The Altay Main Battle Tank is a result of Turkey's push to develop indigenous defense solutions, and puts the country's military in the big leagues.

When Fahrettin Altay, Commander of the 5th Cavalry Corps, led a charge behind enemy lines at the Battle of Dumlupınar during Turkey's War of Independence, little did he know that his name would one day grace the soon-to-be-born Republic of Turkey's first indigenous main battle tank (MBT).

Originally conceived in the mid 1990s, the ball was set rolling in 2008, when the Turkish Armed Forces (TSK) awarded the $494 million project to local automotive manufacturer Otokar, which is partly owned (45%) by one of Turkey's largest business groups, Koç Holding. The project is currently in the testing phase, which is expected to be completed by end-2015 with Otokar now in the running for the mass production phase. Four batches of 250 units are set to be produced, at up to $6 million a pop.

The MBT boasts a 120mm main cannon and is protected against chemical, biological, and radioactive attacks. Looking to stand shoulder to shoulder with some of the world's finest machinery, such as Germany's Leopard 2 and the US' M1 Abrams, the tank has a maximum speed of 70km/h and the ability to function under just over 4 meters of water. But Otokar isn't going it alone, with many other Turkish firms getting in on the deal. Aselsan is developing the sub-systems and fire control system, MKEK the main gun system, Roketsan the armor package, and Rotem the technical support. The TSK has had the foresight, however, to seek some foreign input, with armor tech borrowed from the South Korean K2 Black Panther, which the Altay resembles, albeit with a re-designed turret. And with an eye on NATO, the defense bloc of which Turkey is a member, the Altay features a Standardization Agreement (STANAG)-compatible targeting system.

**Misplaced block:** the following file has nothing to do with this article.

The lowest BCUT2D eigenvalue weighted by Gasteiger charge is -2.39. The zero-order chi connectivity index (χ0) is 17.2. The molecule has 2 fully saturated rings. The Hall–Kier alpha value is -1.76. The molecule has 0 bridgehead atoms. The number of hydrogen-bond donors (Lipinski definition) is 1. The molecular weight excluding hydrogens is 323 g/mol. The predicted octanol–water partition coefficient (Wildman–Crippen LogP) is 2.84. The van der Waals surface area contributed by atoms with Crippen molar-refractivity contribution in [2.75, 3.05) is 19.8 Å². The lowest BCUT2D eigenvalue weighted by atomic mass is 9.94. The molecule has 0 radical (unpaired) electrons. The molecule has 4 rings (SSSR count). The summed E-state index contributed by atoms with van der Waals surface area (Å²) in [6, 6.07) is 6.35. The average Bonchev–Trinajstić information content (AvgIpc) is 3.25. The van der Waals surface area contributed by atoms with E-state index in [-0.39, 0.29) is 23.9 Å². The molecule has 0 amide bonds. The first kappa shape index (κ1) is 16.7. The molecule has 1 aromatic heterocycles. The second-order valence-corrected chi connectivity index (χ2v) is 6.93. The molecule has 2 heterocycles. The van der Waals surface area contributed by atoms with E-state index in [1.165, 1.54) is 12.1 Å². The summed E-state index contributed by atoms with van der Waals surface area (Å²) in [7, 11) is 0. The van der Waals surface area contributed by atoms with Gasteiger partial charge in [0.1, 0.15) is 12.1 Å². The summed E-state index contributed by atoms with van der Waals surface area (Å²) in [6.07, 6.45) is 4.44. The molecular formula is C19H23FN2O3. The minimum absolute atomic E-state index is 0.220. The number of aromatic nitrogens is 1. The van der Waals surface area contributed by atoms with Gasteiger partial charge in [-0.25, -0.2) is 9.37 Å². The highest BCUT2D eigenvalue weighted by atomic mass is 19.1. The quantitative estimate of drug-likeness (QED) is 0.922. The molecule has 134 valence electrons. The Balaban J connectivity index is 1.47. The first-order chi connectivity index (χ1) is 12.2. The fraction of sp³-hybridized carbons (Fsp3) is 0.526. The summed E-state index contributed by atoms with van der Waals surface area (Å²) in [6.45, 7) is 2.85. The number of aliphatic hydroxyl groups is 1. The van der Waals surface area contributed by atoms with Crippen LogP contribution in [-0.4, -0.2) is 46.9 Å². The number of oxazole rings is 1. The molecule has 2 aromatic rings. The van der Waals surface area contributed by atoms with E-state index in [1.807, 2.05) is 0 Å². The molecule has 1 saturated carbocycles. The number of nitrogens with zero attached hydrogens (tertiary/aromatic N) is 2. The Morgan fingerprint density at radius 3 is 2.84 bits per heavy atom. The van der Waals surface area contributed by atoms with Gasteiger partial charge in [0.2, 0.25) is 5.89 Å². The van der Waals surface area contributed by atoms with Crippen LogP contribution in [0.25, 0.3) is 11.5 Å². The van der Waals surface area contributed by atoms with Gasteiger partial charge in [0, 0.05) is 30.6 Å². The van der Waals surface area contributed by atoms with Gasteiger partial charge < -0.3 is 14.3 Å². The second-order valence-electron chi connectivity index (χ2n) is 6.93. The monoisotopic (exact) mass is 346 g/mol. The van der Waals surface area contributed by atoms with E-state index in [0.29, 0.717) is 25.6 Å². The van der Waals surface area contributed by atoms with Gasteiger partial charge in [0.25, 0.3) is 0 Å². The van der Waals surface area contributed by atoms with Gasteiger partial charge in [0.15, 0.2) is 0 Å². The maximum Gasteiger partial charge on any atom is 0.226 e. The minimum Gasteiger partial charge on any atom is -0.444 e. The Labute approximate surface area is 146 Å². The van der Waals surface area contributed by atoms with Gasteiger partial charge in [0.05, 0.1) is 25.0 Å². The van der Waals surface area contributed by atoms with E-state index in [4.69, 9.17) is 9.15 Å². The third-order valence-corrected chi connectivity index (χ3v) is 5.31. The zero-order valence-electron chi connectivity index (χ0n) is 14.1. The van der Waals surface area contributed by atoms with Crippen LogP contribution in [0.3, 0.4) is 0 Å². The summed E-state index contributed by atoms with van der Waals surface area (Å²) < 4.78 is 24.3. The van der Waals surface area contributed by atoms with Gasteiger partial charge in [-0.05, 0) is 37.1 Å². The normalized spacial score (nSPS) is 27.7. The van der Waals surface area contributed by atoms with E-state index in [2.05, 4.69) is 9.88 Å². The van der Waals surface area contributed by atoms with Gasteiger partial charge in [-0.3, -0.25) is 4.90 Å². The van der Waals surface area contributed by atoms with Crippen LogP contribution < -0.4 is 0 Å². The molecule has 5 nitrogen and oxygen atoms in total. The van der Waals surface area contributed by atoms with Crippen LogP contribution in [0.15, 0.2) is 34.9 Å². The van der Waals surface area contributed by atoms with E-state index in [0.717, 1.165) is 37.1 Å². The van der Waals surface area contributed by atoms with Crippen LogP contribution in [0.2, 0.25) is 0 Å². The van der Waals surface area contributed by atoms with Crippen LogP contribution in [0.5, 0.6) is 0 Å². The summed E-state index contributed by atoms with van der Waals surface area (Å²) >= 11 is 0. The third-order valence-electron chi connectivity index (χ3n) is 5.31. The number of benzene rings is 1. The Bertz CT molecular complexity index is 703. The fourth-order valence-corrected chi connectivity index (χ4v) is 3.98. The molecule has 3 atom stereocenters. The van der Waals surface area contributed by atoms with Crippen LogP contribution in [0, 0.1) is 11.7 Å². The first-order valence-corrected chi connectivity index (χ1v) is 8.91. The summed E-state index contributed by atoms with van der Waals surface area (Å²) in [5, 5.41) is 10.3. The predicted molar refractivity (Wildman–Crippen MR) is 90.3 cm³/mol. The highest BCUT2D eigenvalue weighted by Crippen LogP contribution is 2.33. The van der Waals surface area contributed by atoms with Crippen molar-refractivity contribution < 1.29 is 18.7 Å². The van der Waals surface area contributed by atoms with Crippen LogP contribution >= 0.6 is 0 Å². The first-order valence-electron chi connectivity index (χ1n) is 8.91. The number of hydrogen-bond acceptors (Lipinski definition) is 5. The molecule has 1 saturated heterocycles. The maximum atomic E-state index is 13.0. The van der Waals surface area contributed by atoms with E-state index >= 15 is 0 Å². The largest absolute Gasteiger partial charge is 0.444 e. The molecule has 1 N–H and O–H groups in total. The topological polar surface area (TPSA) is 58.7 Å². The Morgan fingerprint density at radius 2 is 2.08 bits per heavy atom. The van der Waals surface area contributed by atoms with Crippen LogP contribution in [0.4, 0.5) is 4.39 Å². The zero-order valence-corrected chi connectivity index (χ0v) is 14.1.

But Altay's future isn't just in the TSK, with a number of countries having expressed early interest. At a press conference back in 2010, when the Altay was first released to the public by the Undersecretariat for Defense Industries (SSM), a Colombian military envoy was present in order to gain information, with Saudi Arabia and Azerbaijan also later expressing interest. But for now, Otokar is quietly awaiting the announcement of the mass production tender. Exactly 250 units are expected to role off the production line within five years. The first batch, as well as the second, will utilize a multi-fuel diesel engine of 1,500 horsepower, while the second 500 will be an indigenous 1,800 horsepower multi-fuel diesel engine.

Otokar is just one of many local defense manufacturers that are benefitting from an increase in local spending, the share of which has increased from 37% in 2006 to 52% in recent years. The figure is expected to grow to 70% by 2016.